For my own sanity!
Currently my family is selling a house and a home inspection was done. According to the inspector the heat pump during auxiliary heat was fine but the emergency heat was not up to snuff.
Honeywell FocusPRO TH5220D
Anyways I head over to the house to check things out. Pulled AHU cover and measured 19 amps going to both elements. This is a variable speed AHU. I can provide dip switch settings if it will help.
My question is why does this inspector think that the emergency heat is supposed to be equal to the auxiliary? To me this system seems to be operating just fine. Am I wrong to think that on this system emergency temperature will be less than the auxiliary temperature?
"emergency" heat is he same as auxillary. ITs' just the terminology iin terms of how you operate teh thermostat. When the thermostat is set to "EM heat" ONLY the eletric heat strips will run, hte compressor is shut off. Under normal operation the compressor runs anytime there is a call for heat, and aux only comes on as a 2nd stage when more heat is needed, or during defrost.
If the heat strips work in normal heat mode (you can test buy raising the tmep at least 3F, it should force auxillary heat to come on), but do not in EM mode. Then it might not be wired correctly. Sometimes I think a seperate "E" terminal is used. But I honestly never understood why.
FYI, most imspectors only have a ver,y very basic understanding of HVAC. They are jack-of-all trades, master of none types. They (hopefully) know a little about everything, but few know more than that.
My only guess is that he thinks the heat pacakge isn't large enough for the size of the home. I have now idea how he'd know that unless it was almost at design temepratures (really really cold).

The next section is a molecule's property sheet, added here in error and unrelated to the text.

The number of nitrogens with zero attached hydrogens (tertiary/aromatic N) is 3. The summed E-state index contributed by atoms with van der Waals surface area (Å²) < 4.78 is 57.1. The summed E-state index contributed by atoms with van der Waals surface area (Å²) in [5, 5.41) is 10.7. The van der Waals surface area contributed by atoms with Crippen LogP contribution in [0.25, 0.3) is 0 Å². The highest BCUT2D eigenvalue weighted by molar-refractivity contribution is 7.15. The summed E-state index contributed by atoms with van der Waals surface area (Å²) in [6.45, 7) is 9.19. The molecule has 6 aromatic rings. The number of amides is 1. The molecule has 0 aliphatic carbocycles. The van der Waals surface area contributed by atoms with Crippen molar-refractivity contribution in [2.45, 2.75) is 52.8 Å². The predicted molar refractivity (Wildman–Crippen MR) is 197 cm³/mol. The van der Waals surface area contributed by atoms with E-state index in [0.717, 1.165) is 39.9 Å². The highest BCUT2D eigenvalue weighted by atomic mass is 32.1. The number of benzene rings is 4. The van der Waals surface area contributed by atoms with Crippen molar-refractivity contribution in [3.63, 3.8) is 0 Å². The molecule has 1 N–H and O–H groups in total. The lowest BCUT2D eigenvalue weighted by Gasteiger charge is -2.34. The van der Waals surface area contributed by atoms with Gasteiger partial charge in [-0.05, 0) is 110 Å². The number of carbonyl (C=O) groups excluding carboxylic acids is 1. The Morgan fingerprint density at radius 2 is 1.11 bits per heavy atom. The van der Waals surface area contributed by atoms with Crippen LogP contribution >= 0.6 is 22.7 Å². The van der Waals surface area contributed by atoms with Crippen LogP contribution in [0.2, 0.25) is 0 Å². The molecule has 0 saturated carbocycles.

Otherwise, maybe he measured the temperature at the registers and thinks it's too cool. It might jsut be that the airflow, being vairable speed, is higher than he's used to. He might be used to oversized units on restrictive ductwork that are short on airflow, so a 60F or more temp rise is normal to him. With that size heater, you should see a 30F temp rise if airflwo si set to the normal 400CFM/ton on the dip switches, or 1000CFM total.
One final thought, maybe the aux heat has 2 stages, and only 1st stage came on when he tested it, so the temp rise was lower.
When in heat mode with the auxillary, at about 50F outdoor temp, the total capacity would be around 60k BTU's so you'd see a 60F temp rise total. When the compressor is running by itself, it would be abotu a 30F rise at that same temeprature. At about 35F it's would be maybe a 25F rise.
Thank you sir.
I only saw one contactor inside the Ahu which led me to believe that those were the only heat strips. The dips are set for the 400 cfm. I generally deal with water loop systems and generally don't get to deal with heat pumps.
If there is no jumper between the Aux and E terminals in the thermostat, the heating elements won't come on in the emergency heat mode unless the set temperature is a couple of degrees higher than the room temperature.
If the terminals are not jumpered, and the inspector only bumped the temperature up 1 degree above the room temperature, it may have been just the fan running.
If more government is the answer, then it's a really stupid question.
was it 19 amps per element or 19 amps at the main line
We really need change now
Mark is probably right with what's going on. Seen it frequently.
I am curious about that jumper wire. If by chance that is the case. Would there be any literature that I could show to the future home buyers for proof? Honeywells website perhaps?
Originally Posted by Bikerjake
if you turned on the emergency heat and you strips are drawing 38 amps your good .on the trane varible speed dip switch 7- 8 control the air flow while the strips are on
We really need change now
Home Inspector's job is to alert homeowner, prospective buyer or who ever pays
for the inspection of items with questionable performance.
Knowing a little about a lot of things is his/her expertiese of their trade...
They are not builders, electricians, insulatiors, or hvac tradespeople.
Unless they advertise as such.
One thing any inspector learns quickly, is to not do invasive testing.
The old last one touched it, is the one who broke it mentality is
the basis for lawsuits, and bad feelings between home owners
inspcectors & tradespeople.
Seems the HI has done the job hired for, now OP is checking into
operation of emergency heat.
The cure of the part should not be attempted without the cure of the whole. ~Plato
Opinions are like rectums, no one wants to hear them and most of them stink. Most home inspectors are hired by the perspective buyer with a "double" purpose. To find SOMETHING wrong to justify their expense, and protect the buyer from horrible, unseen problems. I'd take this opinion with a grain of salt, and not be "pushed" into anything.